Do you love the idea of upcycling old t-shirts into a scarf? You're going to love this project tutorial by Alyson Collom. Just like magic, she shows you how Terial Magic takes the stretch out of t-shirt fabrics, allowing you to more easily sew together an attractive DIY scarf.
I am so excited to share this t-shirt scarf project with you. Using Terial Magic to make this t-shirt scarf took away all the fear I had of working with jersey fabric. As a self-taught sewer/crafter, I never dared to make anything with slippery and unforgiving jersey fabric. I couldn’t even move past the cutting phase! I was too scared I would mess it up because of the stretch.
When I was introduced to Terial Magic, one of its major selling points for me was its effectiveness on T-shirt fabric. This month I was finally able to sit down and give it a try. Let me tell you, I am forever changed.
For my first venture, I decided to start small and go with a T-shirt scarf. I love the idea of upcycling old clothing into something new and cool. I recently went to the Salvation Army to donate some excess clothing and thought I could easily get some T-shirts there, but for this project I purchased new shirts.
- Terial Magic treated T-shirts
- Sewing Machine
- Needle and Thread
Step 1: Treat with Terial Magic
Treat the T-shirts with Terial Magic in three easy steps 1) Spray to saturate 2) Hang until damp 3) Iron to dry and smooth. Make sure they are completely saturated, this will make ensure to take the stretch out of the knit and make it cut and sew like a woven fabric.
Step 2: Cut t-shirts
Cut T-shirts into 8” x 11” rectangles. I used 12 squares to make this scarf, which makes it around 30” when doubled and after seam allowances.
Step 3: Sewing together
Start sewing together parts of the panel - it doesn’t really matter if you want to sew together horizontally and then vertically or vertically and then horizontally. Sew together the panels, staying aware of to what direction your seam allowances are going - you want to try to make sure they are all going in the same direction to maintain a nice flatness to your scarf. Although, I will confess that I did mess up at least once, though it isn’t noticeable in my finished piece.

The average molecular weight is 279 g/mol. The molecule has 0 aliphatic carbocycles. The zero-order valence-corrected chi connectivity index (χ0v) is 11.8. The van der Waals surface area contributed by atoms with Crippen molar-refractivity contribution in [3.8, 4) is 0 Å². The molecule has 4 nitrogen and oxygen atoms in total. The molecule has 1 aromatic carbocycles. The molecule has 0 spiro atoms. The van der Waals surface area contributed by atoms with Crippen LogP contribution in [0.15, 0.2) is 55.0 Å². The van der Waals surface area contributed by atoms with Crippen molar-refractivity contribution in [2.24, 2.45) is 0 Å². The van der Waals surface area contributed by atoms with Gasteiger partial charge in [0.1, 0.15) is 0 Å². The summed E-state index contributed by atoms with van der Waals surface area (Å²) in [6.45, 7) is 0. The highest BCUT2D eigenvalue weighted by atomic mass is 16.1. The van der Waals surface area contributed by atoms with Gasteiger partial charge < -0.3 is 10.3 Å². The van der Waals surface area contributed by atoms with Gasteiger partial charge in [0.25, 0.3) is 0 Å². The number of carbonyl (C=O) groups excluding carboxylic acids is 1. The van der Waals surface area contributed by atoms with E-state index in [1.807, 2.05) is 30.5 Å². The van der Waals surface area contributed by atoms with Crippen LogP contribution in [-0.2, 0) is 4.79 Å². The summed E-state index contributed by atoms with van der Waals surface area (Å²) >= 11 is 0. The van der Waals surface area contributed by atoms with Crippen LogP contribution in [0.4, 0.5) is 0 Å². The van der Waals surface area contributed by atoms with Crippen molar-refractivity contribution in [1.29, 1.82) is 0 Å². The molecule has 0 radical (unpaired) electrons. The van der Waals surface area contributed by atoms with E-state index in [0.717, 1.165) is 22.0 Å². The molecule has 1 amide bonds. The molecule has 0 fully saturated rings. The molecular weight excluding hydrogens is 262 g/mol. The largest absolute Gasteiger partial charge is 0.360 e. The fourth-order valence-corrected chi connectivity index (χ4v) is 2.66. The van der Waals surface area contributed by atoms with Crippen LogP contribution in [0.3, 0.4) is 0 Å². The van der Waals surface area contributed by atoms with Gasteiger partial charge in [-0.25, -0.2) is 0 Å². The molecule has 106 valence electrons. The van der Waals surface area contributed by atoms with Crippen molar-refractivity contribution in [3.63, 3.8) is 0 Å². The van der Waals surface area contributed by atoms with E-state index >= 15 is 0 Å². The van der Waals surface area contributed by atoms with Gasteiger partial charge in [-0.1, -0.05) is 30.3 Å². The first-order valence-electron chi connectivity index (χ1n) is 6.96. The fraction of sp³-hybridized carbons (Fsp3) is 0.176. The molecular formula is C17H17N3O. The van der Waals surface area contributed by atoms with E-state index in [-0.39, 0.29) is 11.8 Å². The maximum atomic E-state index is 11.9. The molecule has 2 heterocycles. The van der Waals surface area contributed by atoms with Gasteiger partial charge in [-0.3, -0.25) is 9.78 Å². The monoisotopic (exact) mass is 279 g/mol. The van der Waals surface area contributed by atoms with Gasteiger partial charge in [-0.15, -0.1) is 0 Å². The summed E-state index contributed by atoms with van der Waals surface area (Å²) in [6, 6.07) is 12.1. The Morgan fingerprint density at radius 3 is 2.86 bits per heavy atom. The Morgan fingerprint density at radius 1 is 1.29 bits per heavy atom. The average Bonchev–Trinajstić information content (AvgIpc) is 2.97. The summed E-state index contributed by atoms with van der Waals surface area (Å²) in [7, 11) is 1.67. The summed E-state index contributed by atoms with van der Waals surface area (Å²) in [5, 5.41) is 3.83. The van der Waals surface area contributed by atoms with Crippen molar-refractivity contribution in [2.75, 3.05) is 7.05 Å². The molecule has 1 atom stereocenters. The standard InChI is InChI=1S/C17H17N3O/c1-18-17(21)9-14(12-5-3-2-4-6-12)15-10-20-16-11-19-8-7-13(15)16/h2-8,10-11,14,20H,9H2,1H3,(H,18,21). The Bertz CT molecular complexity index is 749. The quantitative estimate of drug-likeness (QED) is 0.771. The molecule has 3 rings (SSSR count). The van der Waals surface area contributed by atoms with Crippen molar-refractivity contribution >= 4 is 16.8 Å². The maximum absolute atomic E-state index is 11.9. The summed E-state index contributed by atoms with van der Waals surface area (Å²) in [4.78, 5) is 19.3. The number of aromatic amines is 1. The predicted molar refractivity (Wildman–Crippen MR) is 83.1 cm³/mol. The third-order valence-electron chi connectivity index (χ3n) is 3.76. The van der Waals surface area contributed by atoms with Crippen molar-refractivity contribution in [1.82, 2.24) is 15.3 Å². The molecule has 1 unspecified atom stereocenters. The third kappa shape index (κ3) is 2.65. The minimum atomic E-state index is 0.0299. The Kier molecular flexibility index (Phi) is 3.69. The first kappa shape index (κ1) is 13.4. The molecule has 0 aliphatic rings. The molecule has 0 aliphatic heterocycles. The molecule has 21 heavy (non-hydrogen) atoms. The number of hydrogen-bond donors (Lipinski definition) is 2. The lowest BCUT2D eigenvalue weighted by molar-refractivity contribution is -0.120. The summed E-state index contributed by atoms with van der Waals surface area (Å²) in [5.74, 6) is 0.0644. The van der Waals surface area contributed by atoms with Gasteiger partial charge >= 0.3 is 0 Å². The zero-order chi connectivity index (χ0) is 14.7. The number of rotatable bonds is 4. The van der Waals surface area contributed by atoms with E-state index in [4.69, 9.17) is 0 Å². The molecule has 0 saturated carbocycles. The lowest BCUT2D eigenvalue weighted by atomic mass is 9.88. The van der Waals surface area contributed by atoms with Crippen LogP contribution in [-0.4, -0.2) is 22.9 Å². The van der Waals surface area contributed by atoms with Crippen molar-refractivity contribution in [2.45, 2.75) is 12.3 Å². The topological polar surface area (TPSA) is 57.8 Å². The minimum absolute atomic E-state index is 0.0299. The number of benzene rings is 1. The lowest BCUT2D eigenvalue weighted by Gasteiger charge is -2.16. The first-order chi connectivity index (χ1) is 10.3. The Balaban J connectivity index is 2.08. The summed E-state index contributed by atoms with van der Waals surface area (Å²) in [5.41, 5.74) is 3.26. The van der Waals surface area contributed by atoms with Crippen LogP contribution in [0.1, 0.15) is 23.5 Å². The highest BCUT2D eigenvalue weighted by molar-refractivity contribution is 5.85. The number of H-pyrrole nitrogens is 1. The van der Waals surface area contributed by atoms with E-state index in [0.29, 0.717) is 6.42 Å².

Important Note: I do not have a serger, which is optimal for clothing projects, but is not necessary as most regular sewing machines have a stretch stitch setting that will allow your fabric to stretch without breaking your thread. Also, a standard needle is recommended because Terial Magic takes the stretch out of knits and makes it behave like a woven.
Step 4: Sew the rectagle edges to form a tube
Once all of the blocks are sewn together, you will have one nice long solid rectangle. Fold this rectangle in half vertically and sew along the vertical length to close the rectangle making a tube. In the images above you can see both sides.
Step 5: Match the right edges
What you want to do to complete the circle of the scarf, is sew the two raw edges together to form that circle. The way to do this is by matching the right sides together by drawing the one end up through the tube you’ve created so that you can pull the edges up to meet the others.
The easiest way to do this is to hold the tube in your one hand while reaching the opposite arm into the “sleeve” and grabbing the end to pull up through the sleeve to meet your other hand. Then align the edges.
Step 6: Close the circle
Match the edges together to sew the circle closed , but leave a 2” opening so that you can turn the scarf inside out.
Note: Don’t worry about these lining up perfectly - I’ve seen some tutorials out there that intentionally twist the fabric to create a cool effect.
Step 7: Turn inside out
Start working the fabric through the 2” gap until you have fully turned it inside out and then hand stitch the opening shut. I used a blanket stitch for this.
Et Voila! You now have your very own T-shirt scarf - a perfect accessory for the upcoming Spring weather we have been so anxiously anticipating. Happy Spring!